Can we ‘have our cake and eat it, too?’ This is an example of a kind of paradox. If we eat it, it is gone then we do not have it. If we have it, we cannot eat it, too, because it would be gone. It is akin to saying, ‘this statement is false.’ Which may be true. But, it cannot be both ‘false’ and ‘true’ at the same time. In some instances we look at our own lives and say to ourselves, “I refuse to live like this.” Then again, paradoxically we are here, living those lives we are refusing to endure.

Consider the American rock band Shinedown. They hail from Jacksonville, Florida, and were formed by singer-songwriter Brent Smith. He started the band after his self titled “Smith” band broke up while still under contract with Atlantic Records. He reorganized in 2002 and recruited original band members: guitarist Jasin Todd, bassist Brad Stewart, and percussionist Barry Kerch. But these members did not stay together for long. The group members outgrew each other after the first two albums. And it was these works which sparked the Shinedown trek into music history. To date the band has accounted for over 10 million records sold.  They have 11 #1 singles on the Billboard Hot 100 Mainstream Rock charts, which is third behind Van Halen and Three Days Grace.

Being happy or sad or upset with the way our current situation is, may be a matter of choice. Each day we face situations that are thrust upon us. We somehow keep trying over and over to get it right. This is how Shinedown eventually began writing songs that dealt with pain and angst for their debut album “Leave a Whisper.” They crafted lyrics which discussed coping with life’s hurts and disappointments. After  a handful of demos and seven auditions for a drummer, which Barry eventually made the grade, they were able to fulfill their recording contract. The first track, “Fly from the Inside” was released as a single just two months before the album debuted.  The song which featured cries of pain and frustration peaked at #5. Then there was another song which sparked some serious controversy.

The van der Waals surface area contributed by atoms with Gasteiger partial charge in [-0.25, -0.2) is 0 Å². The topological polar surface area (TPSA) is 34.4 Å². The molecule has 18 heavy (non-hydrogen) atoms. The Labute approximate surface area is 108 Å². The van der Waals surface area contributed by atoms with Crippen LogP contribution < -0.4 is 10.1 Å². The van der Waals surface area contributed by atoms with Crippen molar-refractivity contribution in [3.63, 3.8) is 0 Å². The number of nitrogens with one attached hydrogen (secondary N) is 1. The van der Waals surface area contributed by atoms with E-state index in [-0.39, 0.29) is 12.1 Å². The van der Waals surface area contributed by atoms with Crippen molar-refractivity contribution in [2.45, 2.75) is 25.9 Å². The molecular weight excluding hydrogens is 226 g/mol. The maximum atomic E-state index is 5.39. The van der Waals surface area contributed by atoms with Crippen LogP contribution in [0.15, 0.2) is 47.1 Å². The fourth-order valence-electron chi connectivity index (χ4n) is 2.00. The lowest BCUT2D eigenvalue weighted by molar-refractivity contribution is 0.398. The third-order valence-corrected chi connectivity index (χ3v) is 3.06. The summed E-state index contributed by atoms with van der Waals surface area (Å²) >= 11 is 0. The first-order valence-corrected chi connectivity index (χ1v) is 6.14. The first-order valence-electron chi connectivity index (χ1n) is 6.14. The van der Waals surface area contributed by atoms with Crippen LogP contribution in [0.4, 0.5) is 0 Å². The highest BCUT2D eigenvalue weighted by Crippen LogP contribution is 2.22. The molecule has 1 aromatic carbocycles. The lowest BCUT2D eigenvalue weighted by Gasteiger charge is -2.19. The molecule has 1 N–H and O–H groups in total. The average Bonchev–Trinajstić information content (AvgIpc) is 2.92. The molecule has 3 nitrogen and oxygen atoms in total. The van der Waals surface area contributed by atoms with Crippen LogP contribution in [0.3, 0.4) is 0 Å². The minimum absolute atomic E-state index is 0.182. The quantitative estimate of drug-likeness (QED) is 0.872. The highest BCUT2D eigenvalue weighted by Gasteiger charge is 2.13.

This new new song was reportedly not about suicide but about being comfortable in your own skin. Apparently, the world hands us the power to enjoy the gift of life or the power to destroy our own world. The group’s fans reacted favorably to the desolate guitar riffs and gloomy tone of the melody.  Do we have the will to get through the ashes of a bad day despite our fears?

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The Saddest Songs of Rock and Roll – #13

by Lawrence J. J. Leonard

Ever had a friend that was always putting themselves down? Remember the times we may have done the same thing to ourselves? It is never easy feeling inadequate. This is something we do to ourselves. If others try to tell us how we are wrong, it can make us feel powerless. If we tell ourselves we can’t make the grade, then we are just giving up true power over our own lives. Wanting to be the best we can be can involves being with others. It can get confusing if we think that someone else can make our lives better, just by being close to them.